Other clay artifacts include tubular pipes, Venus-like figurines, and a relatively few pottery fragments. Pottery may have been made locally, but some was imported from as far away as northeast Florida.
As noted, it has been estimated that some seventy-eight tons of exotic stone were imported into Poverty Point. The kinds of chipping debris found at the site indicate that most stone was imported as blanks—that is, the rough outer coating of the stone had been removed, and the stone had been chipped down to the point that it was ready to be shaped into a specific tool. Although there are a few new stone point styles associated with the Poverty Point culture, the vast majority were made in the same styles as the points produced before and after Poverty Point. Some archaeologists argue that the size and complexity of Poverty Point must have come about as a result of influences from outside the lower Mississippi River Valley, for instance from Mesoamerica. However, the continuity of styles of projectile points may be an indication that the Poverty Point site was built by and for local peoples.
Other types of stone tools include soapstone (steatite) and sandstone bowl fragments; iron ore (hematite and magnetite) plummets (possibly net weights); atlatl weights; tiny stone drills for bead-making; and celts, hoes, and adzes for digging and chopping.
Poverty Point is also well known for its ornaments. Stone, notably red jasper, was shaped into tubular beads and into animal forms; the “pot-belly” owl is another iconic Poverty Point artifact. Copper was also shaped into beads. The presence of bead blanks and beads that broke while the hole was being drilled indicate that many beads were made on site.
Daily Lives and Deaths
Analysis of food remains from the sites surrounding Poverty Point indicates a diverse diet. Fishing supplied the bulk of the protein. At one village site, more than 70 percent of the identifiable food bone was from fish. Nuts provided meat, flour, and oil, and local terrestrial and aquatic plants added carbohydrate-rich tubers, starchy seeds, and nutritious leaves to the diet.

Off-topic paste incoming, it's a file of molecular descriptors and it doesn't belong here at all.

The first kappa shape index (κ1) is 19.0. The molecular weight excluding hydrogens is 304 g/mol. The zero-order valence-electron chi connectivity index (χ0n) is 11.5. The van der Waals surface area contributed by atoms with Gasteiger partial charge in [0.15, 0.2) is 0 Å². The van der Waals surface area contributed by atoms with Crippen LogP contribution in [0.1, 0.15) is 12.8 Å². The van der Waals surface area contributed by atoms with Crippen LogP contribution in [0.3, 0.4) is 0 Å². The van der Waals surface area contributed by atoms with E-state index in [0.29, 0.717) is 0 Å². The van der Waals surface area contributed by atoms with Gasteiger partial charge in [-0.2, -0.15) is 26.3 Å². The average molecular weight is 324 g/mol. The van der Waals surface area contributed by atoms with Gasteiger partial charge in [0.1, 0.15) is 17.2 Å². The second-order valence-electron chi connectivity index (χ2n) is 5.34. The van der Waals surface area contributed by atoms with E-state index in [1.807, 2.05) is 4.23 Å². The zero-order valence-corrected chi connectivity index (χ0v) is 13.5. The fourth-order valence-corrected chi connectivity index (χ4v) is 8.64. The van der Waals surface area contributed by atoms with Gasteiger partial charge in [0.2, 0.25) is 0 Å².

It would be nice if archaeologists could confirm the dietary reconstructions with skeletal analysis. However, no burials have ever been found at a Poverty Point culture site. Bone preservation is poor in the loess that covers the main site, so burials may have dissolved away. On the other hand, burials may have been immersed in ponds or interred away from archaeologically visible base camps and mound sites, and so have escaped archaeologists’ notice.
There is little consensus on how and why the Poverty Point culture was able to create such a huge site and extensive exchange network. Through time, ideas have changed as more information became available. The site was once considered to have housed a chiefdom-level society fueled by corn agriculture, but so far, there is no evidence for chiefdom-level inequality or for the domestication of local (e.g., sunflower) or foreign (corn) plants. However, the village model is still one of the major working hypotheses: Poverty Point site was a huge, nucleated village, unlike anything that existed before or after it. It was constructed and maintained by egalitarian hunters and gatherers who were able to live in such a compact settlement because of the efficient way food was obtained in the surrounding specialized villages and field camps.
Another suggestion, based on the abundance of exotic material, was that the site was the location of a huge, region-wide trade fair. However, although tremendous quantities of material came into Poverty Point, very little left the site. Most recently, researchers have suggested that Poverty Point was a pilgrimage site. In this scenario, the abundance of stone was not the result of trading over vast networks; instead, the huge amount of exotic stone was brought to the site by pilgrims, and earthwork construction was an essential part of the pilgrimage experience.
The vast earthworks of the Poverty Point site were not surpassed in size until the Mississippian culture built Cahokia near St. Louis more than two thousand years later. Cahokia’s explosive growth may have been detonated by massive immigration. Poverty Point, in contrast, appears to have achieved its greatness with local labor and inspiration from the natural environment (however steeped in cultural connotations). Thankfully, the Poverty Point site will be preserved for future generations to study and appreciate. In 2014, it became the 1001st site on the UNESCO World Heritage List, a program that recognizes the world’s most important cultural and natural properties. Continuing archaeological research at the Poverty Point site and other associated sites will contribute to a better understanding of the Poverty Point culture.